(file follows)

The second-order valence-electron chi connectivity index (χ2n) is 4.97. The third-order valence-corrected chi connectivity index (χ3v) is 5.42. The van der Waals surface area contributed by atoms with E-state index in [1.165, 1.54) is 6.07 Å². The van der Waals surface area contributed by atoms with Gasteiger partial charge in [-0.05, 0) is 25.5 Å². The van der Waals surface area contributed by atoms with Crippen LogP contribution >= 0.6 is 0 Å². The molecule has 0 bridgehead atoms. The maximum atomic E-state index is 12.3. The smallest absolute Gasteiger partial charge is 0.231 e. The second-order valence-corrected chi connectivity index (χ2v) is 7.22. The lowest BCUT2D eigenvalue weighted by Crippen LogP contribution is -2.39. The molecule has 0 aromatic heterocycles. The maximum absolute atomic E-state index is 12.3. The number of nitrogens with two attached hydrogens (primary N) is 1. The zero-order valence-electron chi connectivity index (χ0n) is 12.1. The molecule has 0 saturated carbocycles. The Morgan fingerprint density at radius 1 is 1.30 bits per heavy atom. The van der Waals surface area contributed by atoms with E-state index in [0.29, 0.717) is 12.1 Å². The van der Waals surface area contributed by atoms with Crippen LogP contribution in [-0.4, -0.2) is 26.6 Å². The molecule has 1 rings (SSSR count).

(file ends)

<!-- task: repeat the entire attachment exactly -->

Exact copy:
The second-order valence-electron chi connectivity index (χ2n) is 4.97. The third-order valence-corrected chi connectivity index (χ3v) is 5.42. The van der Waals surface area contributed by atoms with E-state index in [1.165, 1.54) is 6.07 Å². The van der Waals surface area contributed by atoms with Gasteiger partial charge in [-0.05, 0) is 25.5 Å². The van der Waals surface area contributed by atoms with Crippen LogP contribution >= 0.6 is 0 Å². The molecule has 0 bridgehead atoms. The maximum atomic E-state index is 12.3. The smallest absolute Gasteiger partial charge is 0.231 e. The second-order valence-corrected chi connectivity index (χ2v) is 7.22. The lowest BCUT2D eigenvalue weighted by Crippen LogP contribution is -2.39. The molecule has 0 aromatic heterocycles. The maximum absolute atomic E-state index is 12.3. The number of nitrogens with two attached hydrogens (primary N) is 1. The zero-order valence-electron chi connectivity index (χ0n) is 12.1. The molecule has 0 saturated carbocycles. The Morgan fingerprint density at radius 1 is 1.30 bits per heavy atom. The van der Waals surface area contributed by atoms with E-state index in [0.29, 0.717) is 12.1 Å². The van der Waals surface area contributed by atoms with Crippen LogP contribution in [-0.4, -0.2) is 26.6 Å². The molecule has 1 rings (SSSR count).